NEWS
February 26, 1991
At least three rival Somali rebel groups that helped oust former President Mohammed Siad Barre from power last month plan a conference in the capital city Thursday--if war doesn't break out among them first. Siad Barre escaped when rebels of the United Somali Congress overran the city.
NEWS
July 6, 1992 | From Times Staff and Wire Reports
The first four military observers in a planned 50-person U.N. team arrived to monitor the cease-fire in Somalia's capital, Mogadishu. Interim President Ali Mahdi Mohamed and his rival, Gen. Mohamed Farrah Aidid, chairman of the United Somali Congress, agreed to the U.N.-sponsored cease-fire on March 3 after a five-month battle for control of the city. Aid officials estimate that 4.5 million Somalians could starve because of drought and the violence that prevented food imports.
NEWS
June 13, 1995 | From Reuters
Gen. Mohammed Farah Aidid, who humiliated U.S. forces in Mogadishu, has been ousted as chairman of his faction by his former right-hand man, who wants the United Nations and aid agencies to return to help rebuild the nation, faction members said Monday. A vote against the 60-year-old Aidid was taken Sunday at a congress in Mogadishu of the United Somali Congress-Somali National Alliance called by his opponents within the group.
NEWS
January 7, 1991 | From Times Wire Services
Somali rebels battling to oust President Mohamed Siad Barre said today they controlled nearly all the capital of Mogadishu and appealed to his forces to surrender. "We hope that by tonight the city will be completely liberated," a spokesman for the rebel United Somali Congress said in Rome. Chaotic conditions were reported in Mogadishu, where Siad Barre's government has been under rebel siege for a week. Siad Barre's family fled to the United Arab Emirates, according to diplomatic sources.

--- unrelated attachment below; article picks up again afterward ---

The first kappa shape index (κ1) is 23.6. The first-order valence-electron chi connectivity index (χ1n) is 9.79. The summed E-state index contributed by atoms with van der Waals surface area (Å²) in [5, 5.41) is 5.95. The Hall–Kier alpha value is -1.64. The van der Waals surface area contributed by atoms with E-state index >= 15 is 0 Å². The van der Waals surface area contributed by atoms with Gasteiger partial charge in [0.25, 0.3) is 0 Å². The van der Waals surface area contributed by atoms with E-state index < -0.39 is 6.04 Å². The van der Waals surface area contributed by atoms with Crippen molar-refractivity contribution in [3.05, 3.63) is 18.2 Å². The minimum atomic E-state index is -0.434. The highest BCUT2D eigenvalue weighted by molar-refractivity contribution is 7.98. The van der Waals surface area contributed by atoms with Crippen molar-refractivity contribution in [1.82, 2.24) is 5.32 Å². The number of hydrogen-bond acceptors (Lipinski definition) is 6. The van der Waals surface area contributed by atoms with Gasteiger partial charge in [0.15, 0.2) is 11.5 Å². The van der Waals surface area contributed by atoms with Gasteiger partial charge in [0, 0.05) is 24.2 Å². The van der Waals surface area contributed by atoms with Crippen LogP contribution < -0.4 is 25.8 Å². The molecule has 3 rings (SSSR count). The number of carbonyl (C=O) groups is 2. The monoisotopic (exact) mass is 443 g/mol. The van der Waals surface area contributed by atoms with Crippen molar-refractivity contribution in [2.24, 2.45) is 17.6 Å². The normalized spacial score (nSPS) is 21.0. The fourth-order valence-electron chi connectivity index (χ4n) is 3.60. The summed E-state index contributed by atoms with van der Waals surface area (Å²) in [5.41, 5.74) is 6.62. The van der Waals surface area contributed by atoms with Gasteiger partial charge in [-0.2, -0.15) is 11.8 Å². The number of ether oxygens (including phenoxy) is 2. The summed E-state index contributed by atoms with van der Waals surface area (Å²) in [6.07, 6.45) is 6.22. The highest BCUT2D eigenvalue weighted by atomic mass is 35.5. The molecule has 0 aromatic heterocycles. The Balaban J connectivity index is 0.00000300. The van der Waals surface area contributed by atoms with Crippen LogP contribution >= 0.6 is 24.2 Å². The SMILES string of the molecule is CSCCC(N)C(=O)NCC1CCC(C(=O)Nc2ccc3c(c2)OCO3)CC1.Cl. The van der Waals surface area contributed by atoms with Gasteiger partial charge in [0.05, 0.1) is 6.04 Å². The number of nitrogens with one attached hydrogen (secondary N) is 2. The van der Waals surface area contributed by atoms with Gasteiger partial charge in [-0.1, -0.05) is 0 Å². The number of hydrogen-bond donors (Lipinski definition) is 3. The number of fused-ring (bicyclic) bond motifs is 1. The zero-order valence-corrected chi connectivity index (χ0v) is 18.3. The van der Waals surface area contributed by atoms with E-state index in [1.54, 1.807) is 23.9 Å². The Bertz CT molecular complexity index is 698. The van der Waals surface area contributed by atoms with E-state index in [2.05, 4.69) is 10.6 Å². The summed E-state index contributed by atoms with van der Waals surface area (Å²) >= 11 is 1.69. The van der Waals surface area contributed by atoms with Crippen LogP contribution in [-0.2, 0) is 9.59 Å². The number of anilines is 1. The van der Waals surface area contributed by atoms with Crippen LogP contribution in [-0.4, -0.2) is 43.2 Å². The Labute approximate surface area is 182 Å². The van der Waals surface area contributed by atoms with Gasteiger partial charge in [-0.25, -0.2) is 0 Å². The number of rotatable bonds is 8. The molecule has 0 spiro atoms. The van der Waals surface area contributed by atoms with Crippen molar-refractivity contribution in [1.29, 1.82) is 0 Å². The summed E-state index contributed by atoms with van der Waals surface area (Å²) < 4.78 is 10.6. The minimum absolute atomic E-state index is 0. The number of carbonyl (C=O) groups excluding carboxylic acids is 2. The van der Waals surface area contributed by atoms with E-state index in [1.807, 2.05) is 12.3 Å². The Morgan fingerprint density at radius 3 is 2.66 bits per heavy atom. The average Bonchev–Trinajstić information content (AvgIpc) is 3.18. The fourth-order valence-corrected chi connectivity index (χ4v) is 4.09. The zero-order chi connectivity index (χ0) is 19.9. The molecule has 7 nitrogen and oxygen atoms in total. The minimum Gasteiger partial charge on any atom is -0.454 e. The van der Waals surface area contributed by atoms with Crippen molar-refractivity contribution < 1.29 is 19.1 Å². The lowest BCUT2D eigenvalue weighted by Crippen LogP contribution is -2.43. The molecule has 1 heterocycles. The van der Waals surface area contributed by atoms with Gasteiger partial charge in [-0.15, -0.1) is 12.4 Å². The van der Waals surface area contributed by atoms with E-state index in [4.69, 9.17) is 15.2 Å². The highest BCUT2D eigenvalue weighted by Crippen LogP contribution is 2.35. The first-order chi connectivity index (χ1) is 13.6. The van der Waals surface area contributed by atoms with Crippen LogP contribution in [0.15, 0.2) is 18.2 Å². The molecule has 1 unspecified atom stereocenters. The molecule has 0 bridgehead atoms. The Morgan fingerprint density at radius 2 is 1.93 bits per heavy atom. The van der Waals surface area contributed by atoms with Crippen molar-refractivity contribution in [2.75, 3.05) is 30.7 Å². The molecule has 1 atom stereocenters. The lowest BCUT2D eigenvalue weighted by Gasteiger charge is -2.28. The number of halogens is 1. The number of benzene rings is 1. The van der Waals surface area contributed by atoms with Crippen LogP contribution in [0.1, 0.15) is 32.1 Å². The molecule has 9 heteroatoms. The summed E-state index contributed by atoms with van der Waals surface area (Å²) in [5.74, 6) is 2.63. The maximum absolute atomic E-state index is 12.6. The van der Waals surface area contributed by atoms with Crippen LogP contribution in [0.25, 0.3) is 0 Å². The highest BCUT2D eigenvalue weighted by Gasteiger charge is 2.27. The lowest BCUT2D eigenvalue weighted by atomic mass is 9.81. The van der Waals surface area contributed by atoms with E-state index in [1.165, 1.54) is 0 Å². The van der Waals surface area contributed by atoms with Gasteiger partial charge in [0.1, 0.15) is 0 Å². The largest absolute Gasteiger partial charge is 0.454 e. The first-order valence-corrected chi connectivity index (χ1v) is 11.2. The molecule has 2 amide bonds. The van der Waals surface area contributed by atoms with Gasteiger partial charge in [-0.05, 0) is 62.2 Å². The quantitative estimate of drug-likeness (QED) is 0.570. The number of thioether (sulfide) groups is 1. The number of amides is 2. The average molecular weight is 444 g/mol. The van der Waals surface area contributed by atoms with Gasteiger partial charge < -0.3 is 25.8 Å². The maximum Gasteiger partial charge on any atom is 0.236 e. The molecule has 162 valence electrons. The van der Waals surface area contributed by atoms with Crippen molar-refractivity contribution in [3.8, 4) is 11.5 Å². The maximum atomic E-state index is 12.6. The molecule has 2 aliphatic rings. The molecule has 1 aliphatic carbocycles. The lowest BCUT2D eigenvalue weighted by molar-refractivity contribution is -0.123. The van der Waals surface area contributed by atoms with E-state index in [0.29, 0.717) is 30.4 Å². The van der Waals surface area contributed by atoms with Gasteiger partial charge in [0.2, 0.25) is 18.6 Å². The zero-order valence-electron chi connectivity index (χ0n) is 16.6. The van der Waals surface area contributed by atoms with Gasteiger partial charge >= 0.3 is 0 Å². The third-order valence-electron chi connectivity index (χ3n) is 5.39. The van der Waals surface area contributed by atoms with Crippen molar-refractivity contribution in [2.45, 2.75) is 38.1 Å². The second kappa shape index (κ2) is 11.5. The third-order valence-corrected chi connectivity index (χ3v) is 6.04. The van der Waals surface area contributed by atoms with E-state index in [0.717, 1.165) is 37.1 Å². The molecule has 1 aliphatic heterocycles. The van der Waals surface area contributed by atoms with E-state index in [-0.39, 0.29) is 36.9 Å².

NEWS
December 31, 1990 | From Reuters
Rebels in Somalia said today they control most of the capital of Mogadishu and President Mohamed Siad Barre was at the airport preparing to flee the country. "I think he will be gone in the next 24 hours," said a spokesman for the United Somali Congress, one of the main rebel groups fighting to overthrow Maj. Gen. Siad Barre, who has been in power since 1969. "We now control 99% of Mogadishu," the congress spokesman, contacted in Rome by telephone from Nairobi, told Reuters.
NEWS
January 28, 1991 | From Times Wire Services
Rebels in control of Mogadishu, the Somali capital, today broadcast a call for a multi-party democracy and the formation of an interim opposition government after the ouster of President Mohamed Siad Barre. The radio broadcast, monitored in Nairobi, said the rebels of the United Somali Congress are committed to founding a new Somali republic based on the ideals of "justice, equality, unity and democracy."
NEWS
January 2, 1991 | From Reuters
Forces loyal to Somali President Mohamed Siad Barre were locked in fierce battle with rebels in the East African country Tuesday with no clear sign of who was gaining the upper hand. United Nations staff evacuated from Somalia's embattled capital, Mogadishu, to Nairobi said chaos and anarchy reigned as Siad Barre fought to preserve his 21-year rule.